The poetry is still here, as are the quotes, the quasi-reviews of films and occasionally books and TV shows, squibs on visual art, Diasporic issues, translations, and many of the other elements from early on, along with YouTube clips, a lot more politics, interviews, chatter about gardening, and my photos, which are always easier to post than prose. The orthographic errors remain (my ability to read computer screens diminishes with each passing day), and I apologize, but I do have less time than ever to revise these entries, which take longer than they did in the past (is my brain shrinking as well?), so my apologies in advance and after the fact (of your reading).
Before I lost my counter (remember when the blog went white as Blogger was transitioning it over to the new system?), I was approaching 100,000 page views, and that blip set me back to about 79,000, but the blog is up to 128,000+ viewers and to all of you and the many bloggers who've posted in the comments and whom I check out regularly, I say:
THANK YOU FOR DROPPING IN! (Yes, that's enthusiastic shouting.)
My very first post focused on poetry, and more specifically, on none other than Jay Wright, who is, as anyone who knows me well, one of my favorite poets and avatars (is that a kosher idea these days?). Among his poetry's many virtues, I love its high lyricism, its carefully thought-out formal structure, its grounding in crosscultural and Diasporic spiritual systems, its thematic and linguistic complexity and range, and its subtle and not infrequent returns, at the least expected times, to the vernacular, to the blues, to the voices heard across the field or fence or through the kitchen's screen door. Its soul: it's soul.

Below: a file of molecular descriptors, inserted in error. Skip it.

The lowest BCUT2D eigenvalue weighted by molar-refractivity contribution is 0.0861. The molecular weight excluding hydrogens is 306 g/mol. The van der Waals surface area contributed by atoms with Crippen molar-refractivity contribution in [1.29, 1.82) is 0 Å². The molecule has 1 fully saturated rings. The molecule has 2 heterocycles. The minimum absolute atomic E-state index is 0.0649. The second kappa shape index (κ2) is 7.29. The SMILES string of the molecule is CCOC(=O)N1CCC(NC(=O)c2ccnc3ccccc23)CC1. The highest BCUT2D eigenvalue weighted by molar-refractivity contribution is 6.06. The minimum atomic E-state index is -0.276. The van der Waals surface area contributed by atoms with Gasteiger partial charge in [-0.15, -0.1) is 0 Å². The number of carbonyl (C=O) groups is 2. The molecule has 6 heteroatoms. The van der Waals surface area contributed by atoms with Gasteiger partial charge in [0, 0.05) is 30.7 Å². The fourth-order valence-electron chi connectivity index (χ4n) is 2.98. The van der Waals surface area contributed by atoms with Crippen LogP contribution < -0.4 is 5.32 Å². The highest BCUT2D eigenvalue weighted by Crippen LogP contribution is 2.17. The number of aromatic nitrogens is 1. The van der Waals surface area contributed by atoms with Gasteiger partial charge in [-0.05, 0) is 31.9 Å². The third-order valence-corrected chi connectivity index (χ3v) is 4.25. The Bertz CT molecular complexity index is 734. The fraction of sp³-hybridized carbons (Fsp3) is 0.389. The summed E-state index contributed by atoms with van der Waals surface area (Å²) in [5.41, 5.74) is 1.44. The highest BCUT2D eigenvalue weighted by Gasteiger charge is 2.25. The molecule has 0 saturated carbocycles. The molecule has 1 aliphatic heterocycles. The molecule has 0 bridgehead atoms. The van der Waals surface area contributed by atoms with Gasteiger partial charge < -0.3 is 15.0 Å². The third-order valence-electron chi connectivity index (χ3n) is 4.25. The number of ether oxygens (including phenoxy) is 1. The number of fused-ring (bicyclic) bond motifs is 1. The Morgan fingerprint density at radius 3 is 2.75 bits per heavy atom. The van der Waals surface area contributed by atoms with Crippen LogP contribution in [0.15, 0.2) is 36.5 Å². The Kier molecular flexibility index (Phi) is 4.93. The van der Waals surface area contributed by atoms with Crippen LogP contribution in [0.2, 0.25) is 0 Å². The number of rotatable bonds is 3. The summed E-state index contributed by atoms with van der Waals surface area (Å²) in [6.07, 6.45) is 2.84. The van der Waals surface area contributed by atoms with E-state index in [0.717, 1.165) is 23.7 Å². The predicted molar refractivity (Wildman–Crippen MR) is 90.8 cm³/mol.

Fitting then that I quote a snippet from one of his two newest books (he has published four in the last year, and not one of them is less than stellar), Polynomials and Pollen: Parables, Proverbs, and Praise for Lois (Dalkey Archive Press, 2008). This is from a sequence called "IMÙLÈ," a Yoruba word meaning "covenant and covenant meal," an important ceremonial and socio-religious element in traditional Yoruba and other societies. The meal is shared by humans and divinities. (Ogungbile, 2001; Awolalu and Dopamu, 1979). I'll be quoting from his other new book, "The Presentable Art of Reading Absence (Dalkey Archive Press, 2008, in a later act. But here's an excerpt from the eponymously alliterative collection:
the most intrepid soul.
Seven A.M. Teacups
and the plasticity of sleeplessness.
if you set,
a morning bemused
by the raw presence
that greets you in Dundee,
concerning caraway and cunning
a dory that cannot dock
in this dream, and
a memory of liquids
given the pleasure place ensures.
All is a hallowed bushing,
undamaged, turbulent tongues.
Copyright © Jay Wright, from Polynomials and Pollen: Parables, Proverbs, and Praise for Lois, Dalkey Archive, 2008, p. 41.